The predictive value of cystoid spaces for a worse VA outcome and the association of larger retinal volumes with a greater short term increase in VA may seem contradictory. This however, may indicate that eyes with cystoid retinal edema and consecutively lower baseline VA may demonstrate a greater short-term increase in VA following initial anti-VEGF therapy, however still ultimately have lower VA scores in the long term follow-up. This is in agreement with observations regarding the prognostic value of baseline VA for long-term functional outcomes after treatment for neovascular AMD [20,22,24,26]. Our results are consistent with these reports, as eyes with lower VA at baseline showed a higher gain in VA during follow-up, whereas eyes with better initial VA maintained higher VA scores over time. A possible explanation is that eyes with lower VA have a greater potential to gain vision over time, though, potentially irreversible damage to the retina may hinder complete recovery in many patients.
Ahlers and Einwallner found a significant correlation between manual SRF measurements and VA change after 3 injections of ranibizumab [21,23]. In contrast, the presence of SRF did not show any prognostic value in the studies reported by Hirami and Singh [22,26]. In our study, we also could not confirm a significant correlation between the volume or the presence of SRF and VA outcome at various followup time points. The lack of a significant correlation for SRF presence may be explained by the very high frequency (93%) of SRF in the eyes of our patient cohort. Thus, we may not have been sufficiently powered to detect a significant difference.
In contrast, larger volume of subretinal hyperreflective material was observed to be a prognostic factor for VA outcome after 3 injections, indicating that larger amounts of subretinal hyperreflective material at baseline correlated with lower VA values. Recently, Byun et al reported that nonresponders to bevacizumab had thicker subretinal hyperreflective material values than responders [27]. The impact of subretinal hyperreflective material on VA has already been demonstrated previously by our group using Stratus OCT images, indicating that larger amounts of subretinal material correlate with lower VA values [35]. Subretinal hyperreflective material corresponds to fibrovascular tissue, thick hemorrhage or photoreceptor debris in the subretinal space. This material may disturb the interaction between the surviving photoreceptors and the RPE more severely than SRF, and have an impact on the transport of metabolic factors. Over time, disciform scar formation may induce a loss of the overlying photoreceptor layer, resulting not only in a decrease in VA, but also in a subsequent irreversible loss of the potential to recover vision after treatment.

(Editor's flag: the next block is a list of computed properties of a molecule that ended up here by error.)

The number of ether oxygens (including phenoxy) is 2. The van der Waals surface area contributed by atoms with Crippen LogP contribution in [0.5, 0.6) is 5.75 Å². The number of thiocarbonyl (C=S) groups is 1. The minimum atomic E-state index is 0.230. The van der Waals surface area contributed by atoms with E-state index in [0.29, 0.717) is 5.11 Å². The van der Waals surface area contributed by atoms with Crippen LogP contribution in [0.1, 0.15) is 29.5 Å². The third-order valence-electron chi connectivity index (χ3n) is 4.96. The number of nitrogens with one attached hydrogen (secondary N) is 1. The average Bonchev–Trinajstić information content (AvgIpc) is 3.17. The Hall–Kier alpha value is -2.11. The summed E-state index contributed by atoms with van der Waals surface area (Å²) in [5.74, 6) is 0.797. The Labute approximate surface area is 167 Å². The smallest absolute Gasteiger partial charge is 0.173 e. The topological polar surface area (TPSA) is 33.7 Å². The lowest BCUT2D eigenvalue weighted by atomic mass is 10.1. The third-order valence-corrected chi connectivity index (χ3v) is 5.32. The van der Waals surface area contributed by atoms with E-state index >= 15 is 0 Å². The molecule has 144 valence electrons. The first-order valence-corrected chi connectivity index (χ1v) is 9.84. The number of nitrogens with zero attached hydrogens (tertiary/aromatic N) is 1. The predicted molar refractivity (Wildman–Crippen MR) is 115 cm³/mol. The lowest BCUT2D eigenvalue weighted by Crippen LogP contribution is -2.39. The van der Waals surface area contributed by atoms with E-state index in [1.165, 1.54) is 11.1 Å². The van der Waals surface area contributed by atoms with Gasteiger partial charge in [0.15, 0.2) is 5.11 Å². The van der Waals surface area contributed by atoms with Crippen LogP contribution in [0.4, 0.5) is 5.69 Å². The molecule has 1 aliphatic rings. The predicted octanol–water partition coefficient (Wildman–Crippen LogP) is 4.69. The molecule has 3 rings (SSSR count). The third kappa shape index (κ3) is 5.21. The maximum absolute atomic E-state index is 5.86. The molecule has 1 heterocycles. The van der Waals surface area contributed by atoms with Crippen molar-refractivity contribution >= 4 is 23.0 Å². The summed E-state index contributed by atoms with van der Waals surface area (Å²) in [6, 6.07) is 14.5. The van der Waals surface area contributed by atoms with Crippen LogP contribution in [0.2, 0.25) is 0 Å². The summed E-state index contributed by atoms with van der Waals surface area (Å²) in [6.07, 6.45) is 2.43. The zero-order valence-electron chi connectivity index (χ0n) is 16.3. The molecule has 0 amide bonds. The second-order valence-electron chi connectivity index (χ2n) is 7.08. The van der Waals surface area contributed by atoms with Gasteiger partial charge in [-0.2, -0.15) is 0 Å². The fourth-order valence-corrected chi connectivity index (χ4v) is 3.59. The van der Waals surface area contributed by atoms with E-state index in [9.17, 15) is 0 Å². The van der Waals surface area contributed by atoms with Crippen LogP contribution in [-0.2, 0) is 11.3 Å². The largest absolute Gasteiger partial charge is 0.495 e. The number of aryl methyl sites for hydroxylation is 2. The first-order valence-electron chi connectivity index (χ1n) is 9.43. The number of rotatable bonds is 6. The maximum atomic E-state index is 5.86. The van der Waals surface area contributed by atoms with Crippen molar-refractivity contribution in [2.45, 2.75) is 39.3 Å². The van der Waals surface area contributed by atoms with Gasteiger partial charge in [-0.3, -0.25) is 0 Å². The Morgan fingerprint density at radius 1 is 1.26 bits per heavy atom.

Increased volume of the sub-RPE space did not show a similar effect on VA in short term follow-up, although a significant association was observed between larger area measurements of PED and VA values during long-term follow-up as well as between larger area and volume measurements of PED and increase in VA after 12 months. These findings highlight the importance of identifying the location (subretinal vs sub-RPE) of the neovascular tissue on OCT.
Sayanagi et al. analyzed the association between VA and the photoreceptor status, and demonstrated that the presence of an intact inner segment/ outer segment junction band on OCT is relevant for VA outcome [36]. Disruption of the inner segment/ outer segment junction may indicate photoreceptor degeneration due to underlying neovascular tissue or intraretinal fluid accumulation. Retinal degeneration over time results in atrophy and thinning of the ONL. In our study, the baseline ONL volume appeared to be of prognostic significance, as eyes with a thinner or more atrophic ONL at baseline demonstrated lower VA values at every follow-up time point and showed the strongest correlation of all analyzed parameters on SDOCT